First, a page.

In a second embodiment of the second aspect of the present invention, the air inlet ends of the channels are opened to the air plenum on a first side of the cell stack arrangement and the air outlet ends are open to the air plenum on a second opposite side of the cell stack arrangement. Thus the air flows through the channels of the cell stacks from the first side to the opposite second side.
According to a third aspect of the invention, a catalyst element is provided in the path of the air flow for catalyzing the recombination of the hydrogen and oxygen gas generated by a rechargeable metal-air battery.
Thus, it is an object of the present invention to provide an improved air manager for metal-air batteries.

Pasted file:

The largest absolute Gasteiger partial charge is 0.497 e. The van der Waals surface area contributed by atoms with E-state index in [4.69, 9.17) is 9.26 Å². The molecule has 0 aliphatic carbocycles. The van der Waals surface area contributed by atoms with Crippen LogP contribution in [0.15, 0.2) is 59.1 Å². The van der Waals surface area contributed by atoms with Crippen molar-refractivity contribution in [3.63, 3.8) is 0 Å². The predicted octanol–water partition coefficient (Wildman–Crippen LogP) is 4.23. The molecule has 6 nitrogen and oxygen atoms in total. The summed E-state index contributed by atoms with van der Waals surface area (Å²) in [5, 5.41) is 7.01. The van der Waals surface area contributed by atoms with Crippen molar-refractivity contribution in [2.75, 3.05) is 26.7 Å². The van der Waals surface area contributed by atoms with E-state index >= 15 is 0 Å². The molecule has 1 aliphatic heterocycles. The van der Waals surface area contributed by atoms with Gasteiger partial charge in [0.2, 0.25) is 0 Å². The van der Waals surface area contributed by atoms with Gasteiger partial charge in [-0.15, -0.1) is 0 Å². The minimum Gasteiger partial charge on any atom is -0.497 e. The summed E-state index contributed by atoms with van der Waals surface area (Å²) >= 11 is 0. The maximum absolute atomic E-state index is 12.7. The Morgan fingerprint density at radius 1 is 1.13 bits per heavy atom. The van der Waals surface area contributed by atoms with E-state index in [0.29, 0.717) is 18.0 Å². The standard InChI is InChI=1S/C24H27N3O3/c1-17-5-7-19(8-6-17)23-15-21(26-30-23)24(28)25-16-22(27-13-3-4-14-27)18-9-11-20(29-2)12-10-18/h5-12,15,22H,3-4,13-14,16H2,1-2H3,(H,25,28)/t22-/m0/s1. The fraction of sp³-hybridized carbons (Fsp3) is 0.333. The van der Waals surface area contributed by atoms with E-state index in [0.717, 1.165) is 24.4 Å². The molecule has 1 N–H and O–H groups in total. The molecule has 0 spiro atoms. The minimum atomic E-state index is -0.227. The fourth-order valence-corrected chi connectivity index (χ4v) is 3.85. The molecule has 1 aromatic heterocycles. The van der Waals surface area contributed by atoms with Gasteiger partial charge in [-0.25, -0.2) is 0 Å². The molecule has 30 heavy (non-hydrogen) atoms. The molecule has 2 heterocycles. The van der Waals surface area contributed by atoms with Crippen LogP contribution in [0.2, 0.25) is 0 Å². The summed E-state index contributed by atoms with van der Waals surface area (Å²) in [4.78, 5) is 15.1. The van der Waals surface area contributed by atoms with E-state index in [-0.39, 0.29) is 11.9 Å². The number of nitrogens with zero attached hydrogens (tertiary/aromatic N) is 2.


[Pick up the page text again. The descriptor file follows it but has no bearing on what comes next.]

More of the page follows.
It is further an object of the present invention to provide an air manager system for a metal-air cell which provides an effective use of reactant and ambient air.
It is a further object of the present invention to admit ambient air in a manner to approximately replace oxygen removed by the cell.
It is a further an object of the present invention to recirculate reactant air across the cathode in a manner which maintains a selected current output density.
It is a further object of the present invention to provide an oxygen supply control circuit which increases or decreases the oxygen available to the metal-air cell based on load demand so as to provide moisture control.
It is a further object of the present invention to maintain the oxygen supply to a metal-air cell at an optimum setting based on the particular load status applied to the cell.
It is another object of the present invention to provide an improved recirculating air manager for metal-air batteries.